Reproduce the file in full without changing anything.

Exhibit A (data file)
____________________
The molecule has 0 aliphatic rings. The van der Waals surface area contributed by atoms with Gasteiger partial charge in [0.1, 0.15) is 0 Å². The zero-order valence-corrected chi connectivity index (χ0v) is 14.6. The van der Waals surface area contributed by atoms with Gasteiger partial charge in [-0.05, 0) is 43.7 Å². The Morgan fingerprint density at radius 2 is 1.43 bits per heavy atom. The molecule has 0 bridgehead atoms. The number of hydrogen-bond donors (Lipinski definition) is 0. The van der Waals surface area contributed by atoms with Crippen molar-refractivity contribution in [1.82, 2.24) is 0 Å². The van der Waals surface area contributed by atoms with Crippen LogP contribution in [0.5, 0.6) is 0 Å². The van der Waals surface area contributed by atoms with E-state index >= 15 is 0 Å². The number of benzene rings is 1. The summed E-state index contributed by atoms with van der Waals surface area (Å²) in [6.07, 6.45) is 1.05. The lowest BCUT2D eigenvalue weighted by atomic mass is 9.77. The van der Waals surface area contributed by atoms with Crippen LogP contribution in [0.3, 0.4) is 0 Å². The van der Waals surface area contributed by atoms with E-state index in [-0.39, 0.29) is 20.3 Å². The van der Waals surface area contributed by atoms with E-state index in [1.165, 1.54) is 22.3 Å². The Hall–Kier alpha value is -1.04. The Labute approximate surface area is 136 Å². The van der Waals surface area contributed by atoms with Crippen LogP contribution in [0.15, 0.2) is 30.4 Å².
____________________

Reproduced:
The molecule has 0 aliphatic rings. The van der Waals surface area contributed by atoms with Gasteiger partial charge in [0.1, 0.15) is 0 Å². The zero-order valence-corrected chi connectivity index (χ0v) is 14.6. The van der Waals surface area contributed by atoms with Gasteiger partial charge in [-0.05, 0) is 43.7 Å². The Morgan fingerprint density at radius 2 is 1.43 bits per heavy atom. The molecule has 0 bridgehead atoms. The number of hydrogen-bond donors (Lipinski definition) is 0. The van der Waals surface area contributed by atoms with Crippen molar-refractivity contribution in [1.82, 2.24) is 0 Å². The van der Waals surface area contributed by atoms with Crippen LogP contribution in [0.5, 0.6) is 0 Å². The van der Waals surface area contributed by atoms with E-state index >= 15 is 0 Å². The number of benzene rings is 1. The summed E-state index contributed by atoms with van der Waals surface area (Å²) in [6.07, 6.45) is 1.05. The lowest BCUT2D eigenvalue weighted by atomic mass is 9.77. The van der Waals surface area contributed by atoms with Crippen LogP contribution in [0.3, 0.4) is 0 Å². The van der Waals surface area contributed by atoms with E-state index in [-0.39, 0.29) is 20.3 Å². The van der Waals surface area contributed by atoms with E-state index in [1.165, 1.54) is 22.3 Å². The Hall–Kier alpha value is -1.04. The Labute approximate surface area is 136 Å². The van der Waals surface area contributed by atoms with Crippen LogP contribution in [0.15, 0.2) is 30.4 Å².